Next Article in Journal
The Role of Serratomolide-like Amino Lipids Produced by Bacteria of Genus Serratia in Nematicidal Activity
Next Article in Special Issue
Primary Care of the Person Living with HIV
Previous Article in Journal
Priority Activities in Child and Adolescent Tuberculosis to Close the Policy-Practice Gap in Low- and Middle-Income Countries
Previous Article in Special Issue
HIV and Aging: Overcoming Challenges in Existing HIV Guidelines to Provide Patient-Centered Care for Older People with HIV
Font Type:
Arial Georgia Verdana
Font Size:
Aa Aa Aa
Line Spacing:
Column Width:

Metabolic Complications of Chronic HIV Infection: A Narrative Review

Nathan W. Cummins
Section of Infectious Diseases, Mayo Clinic College of Medicine and Science, Rochester, MN 55905, USA
Pathogens 2022, 11(2), 197;
Submission received: 20 December 2021 / Revised: 18 January 2022 / Accepted: 28 January 2022 / Published: 1 February 2022


As persons who are HIV positive and on suppressive antiretroviral therapy live longer, there is increased incidence and recognition of several metabolic complications of this chronic infection. These metabolic complications of HIV infection can result from the infection itself and/or otherwise effective antiviral treatment and can have significant impacts on morbidity and mortality. Some metabolic complications of HIV infection are preventable but most are modifiable, and therefore, active surveillance and screening are warranted. The purpose of this narrative review is to highlight the most common metabolic complications of chronic HIV infection, associated risk factors, diagnosis, and management.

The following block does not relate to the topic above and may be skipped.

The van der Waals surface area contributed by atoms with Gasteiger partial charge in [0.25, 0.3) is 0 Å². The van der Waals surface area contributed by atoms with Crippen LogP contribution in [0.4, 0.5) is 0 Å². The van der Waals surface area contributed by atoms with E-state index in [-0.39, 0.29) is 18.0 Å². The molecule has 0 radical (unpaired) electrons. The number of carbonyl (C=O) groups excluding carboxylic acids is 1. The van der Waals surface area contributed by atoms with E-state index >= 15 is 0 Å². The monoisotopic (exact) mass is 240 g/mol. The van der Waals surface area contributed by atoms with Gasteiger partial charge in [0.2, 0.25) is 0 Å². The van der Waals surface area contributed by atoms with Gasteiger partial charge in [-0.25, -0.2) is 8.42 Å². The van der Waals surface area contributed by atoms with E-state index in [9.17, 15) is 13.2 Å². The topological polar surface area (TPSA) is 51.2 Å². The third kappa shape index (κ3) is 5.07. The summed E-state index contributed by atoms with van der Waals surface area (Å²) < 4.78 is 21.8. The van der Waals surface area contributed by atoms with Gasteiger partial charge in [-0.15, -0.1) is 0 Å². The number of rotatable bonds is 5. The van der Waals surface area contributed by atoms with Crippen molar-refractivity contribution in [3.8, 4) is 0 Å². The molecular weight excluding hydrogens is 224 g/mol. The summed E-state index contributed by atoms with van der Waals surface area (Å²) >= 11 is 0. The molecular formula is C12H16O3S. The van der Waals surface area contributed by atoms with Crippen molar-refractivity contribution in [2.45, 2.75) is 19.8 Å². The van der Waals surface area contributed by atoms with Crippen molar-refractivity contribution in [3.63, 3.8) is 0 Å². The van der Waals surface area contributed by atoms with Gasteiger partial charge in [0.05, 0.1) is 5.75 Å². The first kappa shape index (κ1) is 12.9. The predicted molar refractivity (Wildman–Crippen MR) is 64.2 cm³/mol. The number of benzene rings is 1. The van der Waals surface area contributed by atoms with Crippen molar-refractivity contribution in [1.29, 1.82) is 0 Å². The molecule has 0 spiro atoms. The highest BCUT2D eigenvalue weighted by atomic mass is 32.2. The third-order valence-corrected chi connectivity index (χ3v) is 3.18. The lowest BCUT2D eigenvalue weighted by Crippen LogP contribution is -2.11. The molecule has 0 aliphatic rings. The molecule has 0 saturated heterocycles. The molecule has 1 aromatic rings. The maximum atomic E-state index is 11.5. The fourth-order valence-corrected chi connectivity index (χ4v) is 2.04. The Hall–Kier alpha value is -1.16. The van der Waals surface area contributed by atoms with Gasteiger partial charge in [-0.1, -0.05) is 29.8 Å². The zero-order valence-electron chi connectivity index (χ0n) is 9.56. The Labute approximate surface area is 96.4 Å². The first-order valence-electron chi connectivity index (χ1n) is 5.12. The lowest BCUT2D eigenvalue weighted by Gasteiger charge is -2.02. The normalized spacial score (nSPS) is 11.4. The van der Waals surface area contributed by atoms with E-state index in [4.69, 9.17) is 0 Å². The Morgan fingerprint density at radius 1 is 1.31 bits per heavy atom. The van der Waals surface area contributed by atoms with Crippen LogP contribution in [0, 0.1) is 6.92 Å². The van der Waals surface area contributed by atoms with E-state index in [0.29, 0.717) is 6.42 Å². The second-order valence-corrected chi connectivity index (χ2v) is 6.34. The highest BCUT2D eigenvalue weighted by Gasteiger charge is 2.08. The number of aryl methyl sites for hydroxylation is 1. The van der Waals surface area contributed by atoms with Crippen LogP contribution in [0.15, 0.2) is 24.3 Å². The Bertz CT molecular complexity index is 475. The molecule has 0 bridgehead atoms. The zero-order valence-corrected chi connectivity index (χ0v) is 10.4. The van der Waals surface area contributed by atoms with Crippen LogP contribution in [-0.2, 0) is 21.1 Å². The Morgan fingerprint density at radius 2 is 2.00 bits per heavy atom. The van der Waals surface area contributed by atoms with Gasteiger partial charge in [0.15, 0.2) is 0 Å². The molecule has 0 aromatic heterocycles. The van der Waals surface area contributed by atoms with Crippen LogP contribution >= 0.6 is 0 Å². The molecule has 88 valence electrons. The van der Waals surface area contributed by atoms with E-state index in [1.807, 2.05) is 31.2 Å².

1. Introduction

Forty years into the HIV pandemic, the once universally fatal infection has been transformed into a chronic, manageable medical condition due to highly effective antiretroviral therapy, which can suppress active viral replication for decades. Persons living with HIV (PLHIVs) on suppressive antiretroviral therapy can have a nearly normal life expectancy, even after adjusting for confounding comorbidities, such as hepatitis co-infection, drug or alcohol use, or smoking [1]. However, even treated chronic HIV infection comes with an expected life span deficit of 6 to 14 years [1] due to the presence of HIV-associated, non-AIDS conditions. These conditions are referred to as metabolic complications of HIV infection for the remainder of this review.
The pathophysiology of the metabolic complications of chronic HIV infection is multifactorial. Complex interactions within the host between ongoing low-level viral replication, chronic inflammation, accelerated aging, and long-term adverse effects of antiretroviral therapy drive the development of these complications. These complex interactions have been summarized in the term “inflammaging”, which associates immune system dysregulation with the development of metabolic complications through a process of accelerated biological senescence [2]. On a phenotypic scale, this inflammaging in chronic HIV infection is associated with increased frequency and severity of various age-related morbidities, including immunosenescence, cardiovascular complications, age-related malignancies, cognitive decline, frailty, low bone mineral density (BMD), and fragility fractures [3]. This inflammaging, however, is apparent also at the molecular level. Epigenetic studies of DNA methylation in peripheral blood mononuclear cells (PBMCs) from PLHIVs reveal advanced molecular age compared with chronological age to a similar degree (5–10 years) as the persistent life expectancy deficit seen in these patients [4].